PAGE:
You’ve no doubt heard a story or two about an unsuspecting business owner who didn’t know his accountant was syphoning off funds until it was too late. It’s vitally important to have a solid understanding of the specific metrics associated with your start-up business and keep your finger on every pulse.
Get on board with systems, services, and platforms that can save you money. It’s better in your pocket at this delicate start-up phase of your business. In fact, cash is always better in your pocket, no matter what phase of your business!
9. Take care of you
Being a small business owner is one of the toughest jobs around. Many sacrifice holidays, time with family and sadly, even their health. Don’t underestimate this final point. You will work hard for business success, yet nothing is worth it if it tears apart your family, or lands you in hospital, or worse.
10. Grow your business with Bartercard
For more tips and tricks on how to grow your customer reach, download Bartercard’s FREE eBook: 8 Ways to Attract New Customers
From start-up to well established, some ideas just keep getting better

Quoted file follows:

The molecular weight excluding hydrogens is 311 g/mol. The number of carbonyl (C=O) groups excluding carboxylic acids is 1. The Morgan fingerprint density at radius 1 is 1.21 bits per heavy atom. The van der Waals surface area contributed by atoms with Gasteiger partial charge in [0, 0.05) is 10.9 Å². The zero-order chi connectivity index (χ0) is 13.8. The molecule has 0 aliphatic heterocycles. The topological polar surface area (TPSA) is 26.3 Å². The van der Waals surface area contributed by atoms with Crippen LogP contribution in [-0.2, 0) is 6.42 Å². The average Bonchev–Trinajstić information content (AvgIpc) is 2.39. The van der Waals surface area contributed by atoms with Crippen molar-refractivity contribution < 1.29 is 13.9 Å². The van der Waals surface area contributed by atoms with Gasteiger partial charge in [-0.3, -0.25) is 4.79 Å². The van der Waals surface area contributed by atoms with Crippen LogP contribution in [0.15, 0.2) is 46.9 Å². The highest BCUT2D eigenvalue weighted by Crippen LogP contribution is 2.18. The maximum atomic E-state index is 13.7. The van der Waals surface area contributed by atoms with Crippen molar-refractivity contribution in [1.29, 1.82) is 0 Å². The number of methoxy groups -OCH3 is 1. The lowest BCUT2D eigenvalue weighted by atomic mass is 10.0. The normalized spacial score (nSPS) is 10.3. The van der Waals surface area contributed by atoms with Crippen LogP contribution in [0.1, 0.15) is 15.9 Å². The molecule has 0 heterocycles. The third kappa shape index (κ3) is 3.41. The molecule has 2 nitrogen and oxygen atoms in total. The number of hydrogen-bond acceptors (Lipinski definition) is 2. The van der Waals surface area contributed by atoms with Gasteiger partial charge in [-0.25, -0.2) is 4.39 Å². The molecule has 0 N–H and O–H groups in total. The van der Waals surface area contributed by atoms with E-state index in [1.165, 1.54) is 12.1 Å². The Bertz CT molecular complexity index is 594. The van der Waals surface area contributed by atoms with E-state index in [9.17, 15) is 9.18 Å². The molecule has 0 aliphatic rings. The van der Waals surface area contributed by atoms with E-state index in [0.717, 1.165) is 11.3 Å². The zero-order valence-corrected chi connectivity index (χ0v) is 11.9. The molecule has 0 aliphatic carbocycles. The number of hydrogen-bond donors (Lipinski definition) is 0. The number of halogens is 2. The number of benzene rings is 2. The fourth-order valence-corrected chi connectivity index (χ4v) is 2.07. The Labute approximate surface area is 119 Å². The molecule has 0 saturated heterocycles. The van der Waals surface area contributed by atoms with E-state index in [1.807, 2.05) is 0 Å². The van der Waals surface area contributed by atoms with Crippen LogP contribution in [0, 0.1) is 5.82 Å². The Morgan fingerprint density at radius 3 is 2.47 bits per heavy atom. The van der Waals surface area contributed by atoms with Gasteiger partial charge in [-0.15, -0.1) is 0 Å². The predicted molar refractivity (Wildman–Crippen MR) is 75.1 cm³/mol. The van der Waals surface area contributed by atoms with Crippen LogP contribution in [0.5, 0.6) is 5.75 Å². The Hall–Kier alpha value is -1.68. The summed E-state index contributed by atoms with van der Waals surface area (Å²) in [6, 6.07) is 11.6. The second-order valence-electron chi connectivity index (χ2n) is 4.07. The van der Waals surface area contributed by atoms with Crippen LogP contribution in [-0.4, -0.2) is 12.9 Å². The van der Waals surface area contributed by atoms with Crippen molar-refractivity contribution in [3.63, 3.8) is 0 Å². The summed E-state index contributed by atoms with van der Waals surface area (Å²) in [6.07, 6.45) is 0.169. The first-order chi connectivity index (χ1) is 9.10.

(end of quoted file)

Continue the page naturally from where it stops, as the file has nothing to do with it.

The rules of business have changed and continue to do so. Thinking outside the square has become an essential tool for business owners who want to keep ahead.
Bartercard, the world’s largest cashless business networking platform is designed with one goal in mind – to expand your business and your profits.
Bartercard is a simple, flexible system that converts slow moving stock, downtime, spare capacity or vacant seats into extra sales. Using a currency of trade dollars you can trade conveniently with up to 24,000 members worldwide.
It’s a secure, flexible way to manage your business more efficiently while saving your hard-earned cash.